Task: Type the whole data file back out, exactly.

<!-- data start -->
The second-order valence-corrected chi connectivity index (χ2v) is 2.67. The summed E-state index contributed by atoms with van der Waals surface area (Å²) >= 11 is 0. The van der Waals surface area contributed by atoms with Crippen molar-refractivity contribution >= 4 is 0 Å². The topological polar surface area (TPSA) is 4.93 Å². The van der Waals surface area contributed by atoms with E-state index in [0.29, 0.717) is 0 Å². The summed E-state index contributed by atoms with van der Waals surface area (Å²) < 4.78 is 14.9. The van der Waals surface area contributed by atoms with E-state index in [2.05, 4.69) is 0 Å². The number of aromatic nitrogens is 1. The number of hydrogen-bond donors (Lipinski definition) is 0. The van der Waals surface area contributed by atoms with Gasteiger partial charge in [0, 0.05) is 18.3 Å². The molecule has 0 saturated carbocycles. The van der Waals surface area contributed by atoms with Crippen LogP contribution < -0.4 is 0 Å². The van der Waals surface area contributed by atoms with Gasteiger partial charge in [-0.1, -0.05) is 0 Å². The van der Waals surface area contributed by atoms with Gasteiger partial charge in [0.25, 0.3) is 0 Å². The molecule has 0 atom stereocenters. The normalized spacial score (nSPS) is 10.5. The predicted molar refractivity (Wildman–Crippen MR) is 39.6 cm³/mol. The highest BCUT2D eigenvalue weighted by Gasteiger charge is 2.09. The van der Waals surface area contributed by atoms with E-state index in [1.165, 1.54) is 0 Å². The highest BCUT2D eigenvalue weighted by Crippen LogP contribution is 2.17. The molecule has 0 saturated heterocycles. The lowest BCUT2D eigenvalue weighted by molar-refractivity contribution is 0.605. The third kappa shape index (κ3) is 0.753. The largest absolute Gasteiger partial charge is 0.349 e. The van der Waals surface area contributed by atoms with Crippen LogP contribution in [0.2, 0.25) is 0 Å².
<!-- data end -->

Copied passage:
The second-order valence-corrected chi connectivity index (χ2v) is 2.67. The summed E-state index contributed by atoms with van der Waals surface area (Å²) >= 11 is 0. The van der Waals surface area contributed by atoms with Crippen molar-refractivity contribution >= 4 is 0 Å². The topological polar surface area (TPSA) is 4.93 Å². The van der Waals surface area contributed by atoms with E-state index in [0.29, 0.717) is 0 Å². The summed E-state index contributed by atoms with van der Waals surface area (Å²) < 4.78 is 14.9. The van der Waals surface area contributed by atoms with E-state index in [2.05, 4.69) is 0 Å². The number of aromatic nitrogens is 1. The number of hydrogen-bond donors (Lipinski definition) is 0. The van der Waals surface area contributed by atoms with Gasteiger partial charge in [0, 0.05) is 18.3 Å². The molecule has 0 saturated carbocycles. The van der Waals surface area contributed by atoms with Crippen LogP contribution < -0.4 is 0 Å². The van der Waals surface area contributed by atoms with Gasteiger partial charge in [-0.1, -0.05) is 0 Å². The van der Waals surface area contributed by atoms with Gasteiger partial charge in [0.25, 0.3) is 0 Å². The molecule has 0 atom stereocenters. The normalized spacial score (nSPS) is 10.5. The predicted molar refractivity (Wildman–Crippen MR) is 39.6 cm³/mol. The highest BCUT2D eigenvalue weighted by Gasteiger charge is 2.09. The van der Waals surface area contributed by atoms with E-state index in [1.165, 1.54) is 0 Å². The highest BCUT2D eigenvalue weighted by Crippen LogP contribution is 2.17. The molecule has 0 saturated heterocycles. The lowest BCUT2D eigenvalue weighted by molar-refractivity contribution is 0.605. The third kappa shape index (κ3) is 0.753. The largest absolute Gasteiger partial charge is 0.349 e. The van der Waals surface area contributed by atoms with Crippen LogP contribution in [0.2, 0.25) is 0 Å².